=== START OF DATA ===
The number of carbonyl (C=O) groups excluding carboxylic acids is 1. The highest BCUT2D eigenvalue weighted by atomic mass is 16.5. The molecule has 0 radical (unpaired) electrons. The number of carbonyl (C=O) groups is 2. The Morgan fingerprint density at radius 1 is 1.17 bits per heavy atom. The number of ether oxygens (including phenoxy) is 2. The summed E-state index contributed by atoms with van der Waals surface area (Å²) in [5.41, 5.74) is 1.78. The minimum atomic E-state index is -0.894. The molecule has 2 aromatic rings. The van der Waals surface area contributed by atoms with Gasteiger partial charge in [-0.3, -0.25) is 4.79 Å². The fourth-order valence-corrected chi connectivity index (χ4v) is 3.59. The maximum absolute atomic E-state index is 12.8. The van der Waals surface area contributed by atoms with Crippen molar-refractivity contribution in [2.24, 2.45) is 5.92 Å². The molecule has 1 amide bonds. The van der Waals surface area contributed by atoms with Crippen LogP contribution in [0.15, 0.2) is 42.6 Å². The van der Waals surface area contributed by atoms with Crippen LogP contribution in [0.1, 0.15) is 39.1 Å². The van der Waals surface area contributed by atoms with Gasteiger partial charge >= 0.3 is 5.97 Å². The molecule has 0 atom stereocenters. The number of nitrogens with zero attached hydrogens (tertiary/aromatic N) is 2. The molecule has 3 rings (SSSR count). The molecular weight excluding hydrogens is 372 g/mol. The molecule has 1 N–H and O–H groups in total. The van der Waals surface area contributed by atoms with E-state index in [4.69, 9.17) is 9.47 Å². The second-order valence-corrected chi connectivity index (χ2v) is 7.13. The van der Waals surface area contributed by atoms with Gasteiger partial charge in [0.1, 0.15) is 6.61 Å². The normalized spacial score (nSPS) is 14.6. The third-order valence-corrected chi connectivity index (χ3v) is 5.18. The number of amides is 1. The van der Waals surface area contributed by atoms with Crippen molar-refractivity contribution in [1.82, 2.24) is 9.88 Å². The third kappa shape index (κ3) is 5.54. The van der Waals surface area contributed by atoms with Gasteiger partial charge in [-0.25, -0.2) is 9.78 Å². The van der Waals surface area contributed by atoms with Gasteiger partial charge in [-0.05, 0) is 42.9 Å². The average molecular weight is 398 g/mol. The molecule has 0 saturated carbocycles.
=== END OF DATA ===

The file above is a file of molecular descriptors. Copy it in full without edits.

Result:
The number of carbonyl (C=O) groups excluding carboxylic acids is 1. The highest BCUT2D eigenvalue weighted by atomic mass is 16.5. The molecule has 0 radical (unpaired) electrons. The number of carbonyl (C=O) groups is 2. The Morgan fingerprint density at radius 1 is 1.17 bits per heavy atom. The number of ether oxygens (including phenoxy) is 2. The summed E-state index contributed by atoms with van der Waals surface area (Å²) in [5.41, 5.74) is 1.78. The minimum atomic E-state index is -0.894. The molecule has 2 aromatic rings. The van der Waals surface area contributed by atoms with Gasteiger partial charge in [-0.3, -0.25) is 4.79 Å². The fourth-order valence-corrected chi connectivity index (χ4v) is 3.59. The maximum absolute atomic E-state index is 12.8. The van der Waals surface area contributed by atoms with Crippen molar-refractivity contribution in [2.24, 2.45) is 5.92 Å². The molecule has 1 amide bonds. The van der Waals surface area contributed by atoms with Crippen LogP contribution in [0.15, 0.2) is 42.6 Å². The van der Waals surface area contributed by atoms with Crippen LogP contribution in [0.1, 0.15) is 39.1 Å². The van der Waals surface area contributed by atoms with Gasteiger partial charge >= 0.3 is 5.97 Å². The molecule has 0 atom stereocenters. The number of nitrogens with zero attached hydrogens (tertiary/aromatic N) is 2. The molecule has 3 rings (SSSR count). The molecular weight excluding hydrogens is 372 g/mol. The molecule has 1 N–H and O–H groups in total. The van der Waals surface area contributed by atoms with E-state index in [4.69, 9.17) is 9.47 Å². The second-order valence-corrected chi connectivity index (χ2v) is 7.13. The van der Waals surface area contributed by atoms with Gasteiger partial charge in [0.1, 0.15) is 6.61 Å². The normalized spacial score (nSPS) is 14.6. The third-order valence-corrected chi connectivity index (χ3v) is 5.18. The number of amides is 1. The van der Waals surface area contributed by atoms with Crippen molar-refractivity contribution in [1.82, 2.24) is 9.88 Å². The third kappa shape index (κ3) is 5.54. The van der Waals surface area contributed by atoms with Gasteiger partial charge in [-0.25, -0.2) is 9.78 Å². The van der Waals surface area contributed by atoms with Gasteiger partial charge in [-0.05, 0) is 42.9 Å². The average molecular weight is 398 g/mol. The molecule has 0 saturated carbocycles.